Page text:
Advising and Mentoring

Mentorship and early introduction to research and your research community are key hallmarks of the Duke University BME graduate experience. We believe in Day One mentorship.

The process of finding the best fit between you and your research adviser begins even before you are admitted. Once you apply, faculty who are interested in you may contact you. We then invite the best applicants to interview with Duke BME and a group of our research advisers that have identified you as a potential graduate student. You meet them and see their labs before a formal offer of acceptance into the program is made. Because we recruit talented, focused, high-impact students, we have found that most new students have chosen the right adviser and earn their degree with that adviser.

Sometimes, after learning more about Duke BME for a year or two, students may want to switch advisers. In those rare situations, the Director of Graduate Studies will work with you to secure a new research adviser and funding. Some students want to 'look around' before picking a research laboratory. If you are one those students, the Director of Graduate Studies will be your adviser while you find a research area.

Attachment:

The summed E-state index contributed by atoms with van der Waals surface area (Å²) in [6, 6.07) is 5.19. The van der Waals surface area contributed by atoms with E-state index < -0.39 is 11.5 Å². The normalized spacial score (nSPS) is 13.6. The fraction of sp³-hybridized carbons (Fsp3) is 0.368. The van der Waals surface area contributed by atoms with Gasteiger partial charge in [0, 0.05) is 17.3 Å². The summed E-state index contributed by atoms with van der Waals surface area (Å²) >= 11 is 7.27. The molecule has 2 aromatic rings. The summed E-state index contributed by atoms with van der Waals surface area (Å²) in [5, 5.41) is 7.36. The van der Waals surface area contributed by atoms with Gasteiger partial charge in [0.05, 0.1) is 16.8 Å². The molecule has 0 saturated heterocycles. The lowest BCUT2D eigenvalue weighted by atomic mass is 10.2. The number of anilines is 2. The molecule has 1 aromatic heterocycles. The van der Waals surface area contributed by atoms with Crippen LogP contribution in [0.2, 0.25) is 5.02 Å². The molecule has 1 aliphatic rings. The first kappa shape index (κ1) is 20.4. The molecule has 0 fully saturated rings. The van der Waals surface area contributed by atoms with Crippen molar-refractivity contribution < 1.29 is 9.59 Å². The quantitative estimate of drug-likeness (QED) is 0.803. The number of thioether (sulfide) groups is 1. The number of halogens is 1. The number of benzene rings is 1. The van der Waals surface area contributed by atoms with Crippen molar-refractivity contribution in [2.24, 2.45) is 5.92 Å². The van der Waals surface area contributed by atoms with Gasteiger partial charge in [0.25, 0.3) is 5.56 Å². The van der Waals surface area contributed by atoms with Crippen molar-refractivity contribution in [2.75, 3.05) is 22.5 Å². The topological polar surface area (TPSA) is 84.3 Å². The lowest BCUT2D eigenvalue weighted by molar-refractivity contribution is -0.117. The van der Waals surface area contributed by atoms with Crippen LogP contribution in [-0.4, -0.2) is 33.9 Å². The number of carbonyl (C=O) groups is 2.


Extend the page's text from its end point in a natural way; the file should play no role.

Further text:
As a new student you will meet the Director of Graduate Studies, who acts as your advocate, during orientation week. That same first week, you will meet with your research adviser and together you will pick out your classes and begin the long conversation that will lead to your degree. During the first semester, as you get settled in, you and your research adviser will identify your departmental adviser. Your departmental adviser will be on your Dissertation committee and will meet with you during the fall and spring to review and help you assess your progress toward your degree.

Over the years, our students have found that this system enables a smooth transition from undergraduate life to Duke BME, graduate life, and the world of research. Our Day One matching of students with research advisers and our mentorship program helps to keep the time to PhD at an average of 5 to 5.6 years.

The Supervisory Committee

During the second year of enrollment, once you know more about Duke BME and your research interests, you will complete the composition of your committee. This committee will be made of faculty that you and your adviser pick. You will pick a committee of faculty who can be the most help to you in your research, in assessing your progress, in selecting classes, and many other aspects of your graduate experience.

PhD students choose a committee of at least five members; three from BME, one from a related area, and one from a life science or clinical faculty. Your committee is a very important resource for you. They have authority over your program, including the number and selection of courses. The committee also conducts the preliminary exam and the dissertation exam.

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